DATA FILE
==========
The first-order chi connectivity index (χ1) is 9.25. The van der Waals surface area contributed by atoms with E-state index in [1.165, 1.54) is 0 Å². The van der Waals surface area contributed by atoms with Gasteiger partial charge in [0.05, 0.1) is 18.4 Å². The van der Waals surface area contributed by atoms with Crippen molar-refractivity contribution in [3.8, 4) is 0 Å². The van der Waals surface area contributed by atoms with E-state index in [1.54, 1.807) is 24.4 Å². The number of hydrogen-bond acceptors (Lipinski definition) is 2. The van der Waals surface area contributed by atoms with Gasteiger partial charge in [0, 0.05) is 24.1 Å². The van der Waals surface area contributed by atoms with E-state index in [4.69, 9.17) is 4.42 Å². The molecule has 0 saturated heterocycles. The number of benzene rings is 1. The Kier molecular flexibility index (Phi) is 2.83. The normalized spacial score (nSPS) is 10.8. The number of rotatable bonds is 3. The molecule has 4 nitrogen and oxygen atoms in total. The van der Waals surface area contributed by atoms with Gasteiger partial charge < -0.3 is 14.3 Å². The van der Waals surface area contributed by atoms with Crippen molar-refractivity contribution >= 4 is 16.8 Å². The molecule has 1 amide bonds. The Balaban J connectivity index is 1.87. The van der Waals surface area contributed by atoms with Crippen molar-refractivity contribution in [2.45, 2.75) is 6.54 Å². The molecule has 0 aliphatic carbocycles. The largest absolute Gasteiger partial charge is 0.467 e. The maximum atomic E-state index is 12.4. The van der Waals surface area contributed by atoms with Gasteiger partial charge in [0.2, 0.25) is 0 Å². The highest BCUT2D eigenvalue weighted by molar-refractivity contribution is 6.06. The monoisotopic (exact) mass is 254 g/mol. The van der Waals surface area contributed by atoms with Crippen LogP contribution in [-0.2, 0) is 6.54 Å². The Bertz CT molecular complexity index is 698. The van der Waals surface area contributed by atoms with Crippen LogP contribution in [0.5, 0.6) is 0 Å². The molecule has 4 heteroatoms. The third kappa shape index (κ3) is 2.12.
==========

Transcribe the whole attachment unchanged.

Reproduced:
The first-order chi connectivity index (χ1) is 9.25. The van der Waals surface area contributed by atoms with E-state index in [1.165, 1.54) is 0 Å². The van der Waals surface area contributed by atoms with Gasteiger partial charge in [0.05, 0.1) is 18.4 Å². The van der Waals surface area contributed by atoms with Crippen molar-refractivity contribution in [3.8, 4) is 0 Å². The van der Waals surface area contributed by atoms with E-state index in [1.54, 1.807) is 24.4 Å². The number of hydrogen-bond acceptors (Lipinski definition) is 2. The van der Waals surface area contributed by atoms with Gasteiger partial charge in [0, 0.05) is 24.1 Å². The van der Waals surface area contributed by atoms with E-state index in [4.69, 9.17) is 4.42 Å². The molecule has 0 saturated heterocycles. The number of benzene rings is 1. The Kier molecular flexibility index (Phi) is 2.83. The normalized spacial score (nSPS) is 10.8. The number of rotatable bonds is 3. The molecule has 4 nitrogen and oxygen atoms in total. The van der Waals surface area contributed by atoms with Gasteiger partial charge < -0.3 is 14.3 Å². The van der Waals surface area contributed by atoms with Crippen molar-refractivity contribution >= 4 is 16.8 Å². The molecule has 1 amide bonds. The Balaban J connectivity index is 1.87. The van der Waals surface area contributed by atoms with Crippen molar-refractivity contribution in [2.45, 2.75) is 6.54 Å². The molecule has 0 aliphatic carbocycles. The largest absolute Gasteiger partial charge is 0.467 e. The maximum atomic E-state index is 12.4. The van der Waals surface area contributed by atoms with Gasteiger partial charge in [0.2, 0.25) is 0 Å². The highest BCUT2D eigenvalue weighted by molar-refractivity contribution is 6.06. The monoisotopic (exact) mass is 254 g/mol. The van der Waals surface area contributed by atoms with Crippen LogP contribution in [-0.2, 0) is 6.54 Å². The Bertz CT molecular complexity index is 698. The van der Waals surface area contributed by atoms with Crippen LogP contribution in [0.5, 0.6) is 0 Å². The molecule has 4 heteroatoms. The third kappa shape index (κ3) is 2.12.